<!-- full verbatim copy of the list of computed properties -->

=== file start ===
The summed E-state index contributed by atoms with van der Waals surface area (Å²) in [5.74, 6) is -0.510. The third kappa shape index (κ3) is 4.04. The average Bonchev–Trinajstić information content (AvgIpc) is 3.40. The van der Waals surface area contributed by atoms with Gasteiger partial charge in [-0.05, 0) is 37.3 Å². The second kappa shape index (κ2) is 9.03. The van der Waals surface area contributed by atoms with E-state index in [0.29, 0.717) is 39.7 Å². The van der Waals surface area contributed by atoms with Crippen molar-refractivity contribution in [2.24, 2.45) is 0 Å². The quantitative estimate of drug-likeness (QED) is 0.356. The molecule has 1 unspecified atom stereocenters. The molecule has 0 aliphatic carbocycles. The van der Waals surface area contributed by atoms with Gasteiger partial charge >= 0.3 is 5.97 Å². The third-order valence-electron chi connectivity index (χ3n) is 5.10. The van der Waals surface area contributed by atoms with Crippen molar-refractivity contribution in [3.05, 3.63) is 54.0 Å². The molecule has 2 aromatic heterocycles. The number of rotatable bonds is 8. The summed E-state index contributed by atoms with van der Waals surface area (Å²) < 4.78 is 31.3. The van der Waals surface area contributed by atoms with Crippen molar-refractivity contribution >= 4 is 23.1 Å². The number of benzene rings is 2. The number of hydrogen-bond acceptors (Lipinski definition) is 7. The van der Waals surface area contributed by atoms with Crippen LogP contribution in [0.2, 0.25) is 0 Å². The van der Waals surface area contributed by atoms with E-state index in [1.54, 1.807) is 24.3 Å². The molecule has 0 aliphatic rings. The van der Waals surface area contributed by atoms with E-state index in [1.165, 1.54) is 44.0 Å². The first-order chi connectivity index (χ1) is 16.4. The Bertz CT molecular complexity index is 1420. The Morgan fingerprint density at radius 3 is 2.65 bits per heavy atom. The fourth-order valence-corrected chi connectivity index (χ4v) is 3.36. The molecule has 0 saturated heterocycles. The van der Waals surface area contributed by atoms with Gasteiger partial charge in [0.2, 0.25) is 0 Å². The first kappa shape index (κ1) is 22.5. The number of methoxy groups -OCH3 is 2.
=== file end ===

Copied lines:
The summed E-state index contributed by atoms with van der Waals surface area (Å²) in [5.74, 6) is -0.510. The third kappa shape index (κ3) is 4.04. The average Bonchev–Trinajstić information content (AvgIpc) is 3.40. The van der Waals surface area contributed by atoms with Gasteiger partial charge in [-0.05, 0) is 37.3 Å². The second kappa shape index (κ2) is 9.03. The van der Waals surface area contributed by atoms with E-state index in [0.29, 0.717) is 39.7 Å². The van der Waals surface area contributed by atoms with Crippen molar-refractivity contribution in [2.24, 2.45) is 0 Å². The quantitative estimate of drug-likeness (QED) is 0.356. The molecule has 1 unspecified atom stereocenters. The molecule has 0 aliphatic carbocycles. The van der Waals surface area contributed by atoms with Gasteiger partial charge >= 0.3 is 5.97 Å². The third-order valence-electron chi connectivity index (χ3n) is 5.10. The van der Waals surface area contributed by atoms with Crippen molar-refractivity contribution in [3.05, 3.63) is 54.0 Å². The molecule has 2 aromatic heterocycles. The number of rotatable bonds is 8. The summed E-state index contributed by atoms with van der Waals surface area (Å²) < 4.78 is 31.3. The van der Waals surface area contributed by atoms with Crippen molar-refractivity contribution >= 4 is 23.1 Å². The number of benzene rings is 2. The number of hydrogen-bond acceptors (Lipinski definition) is 7. The van der Waals surface area contributed by atoms with Crippen LogP contribution in [0.2, 0.25) is 0 Å². The van der Waals surface area contributed by atoms with E-state index in [1.54, 1.807) is 24.3 Å². The molecule has 0 aliphatic rings. The van der Waals surface area contributed by atoms with E-state index in [1.165, 1.54) is 44.0 Å². The first-order chi connectivity index (χ1) is 16.4. The Bertz CT molecular complexity index is 1420. The Morgan fingerprint density at radius 3 is 2.65 bits per heavy atom. The fourth-order valence-corrected chi connectivity index (χ4v) is 3.36. The molecule has 0 saturated heterocycles. The van der Waals surface area contributed by atoms with Gasteiger partial charge in [0.2, 0.25) is 0 Å². The first kappa shape index (κ1) is 22.5. The number of methoxy groups -OCH3 is 2.